5G, the future of mobile communications, ultra-fast video streaming and autonomous car radar, is seeking precision 3D printing methods for its circuitry.
In a University of Birmingham project set for completion at the end of 2018, two contenders from across the industry have been singled out as potential industrial partners for circuit production.
Now, with a further £743.4 thousand from the British Engineering and Physical Sciences Research Council (EPSRC), the researchers have entered into a further threes years of investigation, in partnership with leading industry stakeholders, including BAE Systems, UK manufacturer Elite Antennas Ltd. and Samsung.
The outcomes of these projects are industry-focused, and tipped to place the UK at the center of developments in “Millimeter-wave Antennas and Components for Future Mobile Broadband Networks” also known as “MILLIBAN.”
A multimillion opportunity
For the past three years Professor Michael Lancaster has been the principal investigator of a project which sought to identify micromachining techniques for making circuitry suitable for for use in terahertz (“tremendously high frequency”) communications. Facilitated by over £1 million in funding from the EPSRC, the first stage of this project is set for completion in December 2018.
In the course of this project, Professor Lancaster and colleagues at the University of Birmingham have published 10 papers detailing different approaches for circuit microfabrication. With authors working at Rutherford Appleton Laborator (RAL) and Jaguar Land Rover, capable of implementing the technology in earth observations and car radar.
Still, the team are looking for cutting edge micro 3D printing technologies that fit the brief. Speaking to The Engineer Professor Lancaster explained, “As the devices go up in frequency these components get more difficult to make […] We’re looking for the best companies around the world who can print things very accurately.”
3D MicroPrint and Swissto12
The product of a co-operation between leading 3D printer manufacturer EOS and laser micromachining company 3D-Micromac, 3D MicroPrint was founded in Chemnitz, Germany, in 2013. The company specializes in the development and sale of Micro Laser Sintering technology through machines and services. Like its big brother, laser sintering, Micro Laser Sintering is a metal 3D printing method that relies on a powdered feedstock. To achieve finer quality prints, the technique simply relies on a smaller laser spot size, and a finer powder feed.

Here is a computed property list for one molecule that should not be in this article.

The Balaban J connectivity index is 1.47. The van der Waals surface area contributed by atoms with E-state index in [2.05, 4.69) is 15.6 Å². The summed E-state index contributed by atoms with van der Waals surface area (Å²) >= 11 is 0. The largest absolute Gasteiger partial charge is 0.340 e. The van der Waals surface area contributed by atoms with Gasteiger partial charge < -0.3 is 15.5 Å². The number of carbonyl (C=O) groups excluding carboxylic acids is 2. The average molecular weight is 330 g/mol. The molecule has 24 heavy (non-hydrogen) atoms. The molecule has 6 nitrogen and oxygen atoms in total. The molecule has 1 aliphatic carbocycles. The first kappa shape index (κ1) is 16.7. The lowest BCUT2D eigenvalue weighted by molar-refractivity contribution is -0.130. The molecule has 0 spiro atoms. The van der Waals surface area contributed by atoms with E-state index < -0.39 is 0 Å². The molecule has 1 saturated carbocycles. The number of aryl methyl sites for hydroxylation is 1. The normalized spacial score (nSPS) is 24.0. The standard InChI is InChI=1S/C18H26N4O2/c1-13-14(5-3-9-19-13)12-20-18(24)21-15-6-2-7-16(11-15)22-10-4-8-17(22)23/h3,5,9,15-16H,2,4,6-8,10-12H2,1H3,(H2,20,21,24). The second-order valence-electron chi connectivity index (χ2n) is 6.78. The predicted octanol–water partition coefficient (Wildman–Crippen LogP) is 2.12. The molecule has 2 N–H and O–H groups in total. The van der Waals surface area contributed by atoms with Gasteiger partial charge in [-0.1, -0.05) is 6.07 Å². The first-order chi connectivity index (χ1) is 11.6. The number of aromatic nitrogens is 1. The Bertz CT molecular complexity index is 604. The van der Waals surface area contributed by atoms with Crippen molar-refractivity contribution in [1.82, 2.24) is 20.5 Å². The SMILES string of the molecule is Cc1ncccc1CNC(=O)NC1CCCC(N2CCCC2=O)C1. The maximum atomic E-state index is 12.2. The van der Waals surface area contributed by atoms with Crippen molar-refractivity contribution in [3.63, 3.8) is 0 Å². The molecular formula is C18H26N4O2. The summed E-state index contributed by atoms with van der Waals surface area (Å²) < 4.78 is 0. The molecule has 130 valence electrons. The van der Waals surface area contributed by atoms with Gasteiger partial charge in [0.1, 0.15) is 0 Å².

SWISSto12, the second company identified by Professor Lancaster. is based in Ecublens, Switzerland. Its patented technology, based in 3D printing, is designed especially for radio frequency applications combines both metal and polymer feedstocks. The process is ISO certified, and has earned the support of the European Space Agency (ESA) and the EU’s Horizon 2020 project.
What is MILLIBAN?
One of the next steps for Professor Lancaster and colleagues is a further ESPRC funded project titled MILLIBAN.
MILLIBAN (Not to be confused with former British Labour party leader Ed Miliband) focuses on the development of devices that exploit bandwidths between 30 Ghz and 300 Ghz, known as the extremely high frequency (EHF) range, a step ahead of terahertz. Due to nature of this bandwidth, though fast, these waves only have a range of 1 km, making them challenging for the transmission of data. As such, EHF is presently underexploited by the telecommunications industry, and a great deal of effort is being applied to figure out how to make use of the waves, through things such as MILLIBAN.
The University of Birmingham’s MILLIBAN project is led by Dr. Alexandros Feresidis, with Professor Lancaster and Professor Peter Gardner, listed as co-investigators. The project has been running since April 2017, and will receive funding for the next two years before it must be reviewed.
While the project remains a technology-agnostic pursuit, according to the MILLIBAN grant application form, “We will develop new paradigms in antenna design leading to breakthroughs in the analogue beamforming performance. This will be based on innovative enabling material technology along with state of the art microfabrication processes building on heritage at the applicants’ institutions.”
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Featured image shows miniature rooks 3D printed using Micro Laser Sintering. Photo via 3D MicroPrint